Maybe I just think they’re better because I had a hand in the process.
I totally dig Burnett.
An associate tells me what it’s like to shoot with the provocative Mr. Richardson.
Art Direction for Terry was a question of what he wanted to do…and we pretty much let him go.
I was really nervous to meet him, you know he’s too cool for school and I felt a bit like “the man”, but he’s a total sweet-heart while at the same time guarded. He’s a celeb unto himself!
He talked about the Lohan shoot and I asked how he had gotten her to crawl across the mirror, an obvious reference to cocaine. He smiled and said it was all about throwing so many things at the subject that they didn’t have time to say no. Which I think is his genius, no matter who he’s shooting he can convince them to be a little wilder and that’s why I love him.
Nice. Thanks for the insight.
I dig Terry’s work. He makes compelling pictures without the aide of expensive cameras, film and retouching (not always of course) through a strong point of view and a connection to his subject.
Terry Richardson Photoshoot
I’ve never really liked it when I call an agent and the photographer is booked so then they push someone else on me at the agency who’s available on those dates.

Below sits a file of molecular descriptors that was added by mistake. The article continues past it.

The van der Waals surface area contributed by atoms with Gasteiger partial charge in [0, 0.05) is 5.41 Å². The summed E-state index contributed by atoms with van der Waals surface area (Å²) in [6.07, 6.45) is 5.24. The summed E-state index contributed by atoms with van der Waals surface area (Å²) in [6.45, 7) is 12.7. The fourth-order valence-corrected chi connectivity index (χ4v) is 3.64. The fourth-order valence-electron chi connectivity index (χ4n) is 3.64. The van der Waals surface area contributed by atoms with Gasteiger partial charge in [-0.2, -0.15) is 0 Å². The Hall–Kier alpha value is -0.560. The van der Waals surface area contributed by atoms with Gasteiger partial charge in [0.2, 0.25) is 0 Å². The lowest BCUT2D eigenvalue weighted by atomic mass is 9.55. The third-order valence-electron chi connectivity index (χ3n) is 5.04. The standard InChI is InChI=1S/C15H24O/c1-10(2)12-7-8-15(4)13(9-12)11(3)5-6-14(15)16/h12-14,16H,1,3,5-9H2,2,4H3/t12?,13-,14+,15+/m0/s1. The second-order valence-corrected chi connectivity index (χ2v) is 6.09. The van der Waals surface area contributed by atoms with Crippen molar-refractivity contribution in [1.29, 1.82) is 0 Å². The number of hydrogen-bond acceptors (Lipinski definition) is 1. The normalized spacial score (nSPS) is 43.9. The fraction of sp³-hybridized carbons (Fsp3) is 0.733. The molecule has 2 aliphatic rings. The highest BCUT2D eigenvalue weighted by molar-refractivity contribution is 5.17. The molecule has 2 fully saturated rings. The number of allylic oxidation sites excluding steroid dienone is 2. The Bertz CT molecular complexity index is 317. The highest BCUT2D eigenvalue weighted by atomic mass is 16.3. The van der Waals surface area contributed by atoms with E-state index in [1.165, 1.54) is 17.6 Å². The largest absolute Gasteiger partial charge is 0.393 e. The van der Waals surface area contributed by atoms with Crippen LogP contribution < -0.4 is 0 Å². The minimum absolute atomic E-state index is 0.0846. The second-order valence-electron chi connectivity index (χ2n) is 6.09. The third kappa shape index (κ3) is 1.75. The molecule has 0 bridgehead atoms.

It’s like, what the hell? You think it’s as easy as just calling a photographer, any photographer, and giving them an assignment? This is what I’ve been training for. I made all these lists and visited websites and spent days thinking about it and you’re gonna throw a name out there like it’s no big deal. Jesus, I’ve picked the perfect photographer for this assignment and no one can possibly fathom what I’m trying to achieve here.
Well, as it turns out, lately I’ve been hiring a few photographers this way and of course as you’d expect the results are the same. Amazing photos by people who are not yet as popular as some of the famous names in the business repped by the same agents.
I guess this is an advantage to being at an agency with a well known photographer. As long as know-it-all photo editors will listen to your agent.
I hear Alessandra Petlin is working on several big editorial projects. Repped by Rob Magnotta at Edge she’s been on my list for awhile now but it appears she’s blowing up. Go ahead and publicly shame me if she’s been hot since PDN 30’d her because I’m not exactly working on cutting edge shit here… if you can tell by my photographer posts so far. And, yes I realize she’s shot for the NY Times magazine since like, forever.